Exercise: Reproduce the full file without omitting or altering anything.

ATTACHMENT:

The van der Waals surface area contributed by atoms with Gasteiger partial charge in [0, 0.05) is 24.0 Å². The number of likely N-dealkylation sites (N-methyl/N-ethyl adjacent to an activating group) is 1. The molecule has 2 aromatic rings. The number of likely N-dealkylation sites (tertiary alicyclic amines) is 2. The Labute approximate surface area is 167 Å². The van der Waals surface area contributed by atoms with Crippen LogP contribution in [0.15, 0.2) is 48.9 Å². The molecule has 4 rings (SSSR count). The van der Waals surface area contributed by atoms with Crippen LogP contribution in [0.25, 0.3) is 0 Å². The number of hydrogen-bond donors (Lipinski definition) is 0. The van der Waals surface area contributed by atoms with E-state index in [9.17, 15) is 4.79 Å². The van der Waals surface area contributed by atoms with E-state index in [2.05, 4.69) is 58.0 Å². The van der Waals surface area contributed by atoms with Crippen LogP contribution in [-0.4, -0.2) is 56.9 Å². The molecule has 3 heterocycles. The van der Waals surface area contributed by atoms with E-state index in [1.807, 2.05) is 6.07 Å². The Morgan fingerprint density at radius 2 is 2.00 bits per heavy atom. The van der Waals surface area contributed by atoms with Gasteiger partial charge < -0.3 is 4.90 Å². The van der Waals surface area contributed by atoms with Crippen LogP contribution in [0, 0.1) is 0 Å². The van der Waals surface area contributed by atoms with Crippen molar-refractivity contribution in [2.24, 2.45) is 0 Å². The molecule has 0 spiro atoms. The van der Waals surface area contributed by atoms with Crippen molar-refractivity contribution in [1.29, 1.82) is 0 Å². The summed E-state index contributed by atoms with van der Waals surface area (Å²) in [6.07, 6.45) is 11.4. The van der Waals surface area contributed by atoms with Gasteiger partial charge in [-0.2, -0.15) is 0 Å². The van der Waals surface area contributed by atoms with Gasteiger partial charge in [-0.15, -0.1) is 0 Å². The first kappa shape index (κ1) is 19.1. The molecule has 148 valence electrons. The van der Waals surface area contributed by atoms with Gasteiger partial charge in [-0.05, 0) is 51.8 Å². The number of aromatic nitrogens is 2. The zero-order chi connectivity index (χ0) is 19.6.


The van der Waals surface area contributed by atoms with Gasteiger partial charge in [0, 0.05) is 24.0 Å². The number of likely N-dealkylation sites (N-methyl/N-ethyl adjacent to an activating group) is 1. The molecule has 2 aromatic rings. The number of likely N-dealkylation sites (tertiary alicyclic amines) is 2. The Labute approximate surface area is 167 Å². The van der Waals surface area contributed by atoms with Crippen LogP contribution in [0.15, 0.2) is 48.9 Å². The molecule has 4 rings (SSSR count). The van der Waals surface area contributed by atoms with Crippen LogP contribution in [0.25, 0.3) is 0 Å². The number of hydrogen-bond donors (Lipinski definition) is 0. The van der Waals surface area contributed by atoms with E-state index in [9.17, 15) is 4.79 Å². The van der Waals surface area contributed by atoms with E-state index in [2.05, 4.69) is 58.0 Å². The van der Waals surface area contributed by atoms with Crippen LogP contribution in [-0.4, -0.2) is 56.9 Å². The molecule has 3 heterocycles. The van der Waals surface area contributed by atoms with E-state index in [1.807, 2.05) is 6.07 Å². The Morgan fingerprint density at radius 2 is 2.00 bits per heavy atom. The van der Waals surface area contributed by atoms with Gasteiger partial charge < -0.3 is 4.90 Å². The van der Waals surface area contributed by atoms with Crippen LogP contribution in [0, 0.1) is 0 Å². The van der Waals surface area contributed by atoms with Crippen molar-refractivity contribution in [2.24, 2.45) is 0 Å². The molecule has 0 spiro atoms. The van der Waals surface area contributed by atoms with Crippen molar-refractivity contribution in [1.29, 1.82) is 0 Å². The summed E-state index contributed by atoms with van der Waals surface area (Å²) in [6.07, 6.45) is 11.4. The van der Waals surface area contributed by atoms with Gasteiger partial charge in [-0.2, -0.15) is 0 Å². The van der Waals surface area contributed by atoms with Gasteiger partial charge in [-0.15, -0.1) is 0 Å². The first kappa shape index (κ1) is 19.1. The molecule has 148 valence electrons. The van der Waals surface area contributed by atoms with Gasteiger partial charge in [-0.05, 0) is 51.8 Å². The number of aromatic nitrogens is 2. The zero-order chi connectivity index (χ0) is 19.6.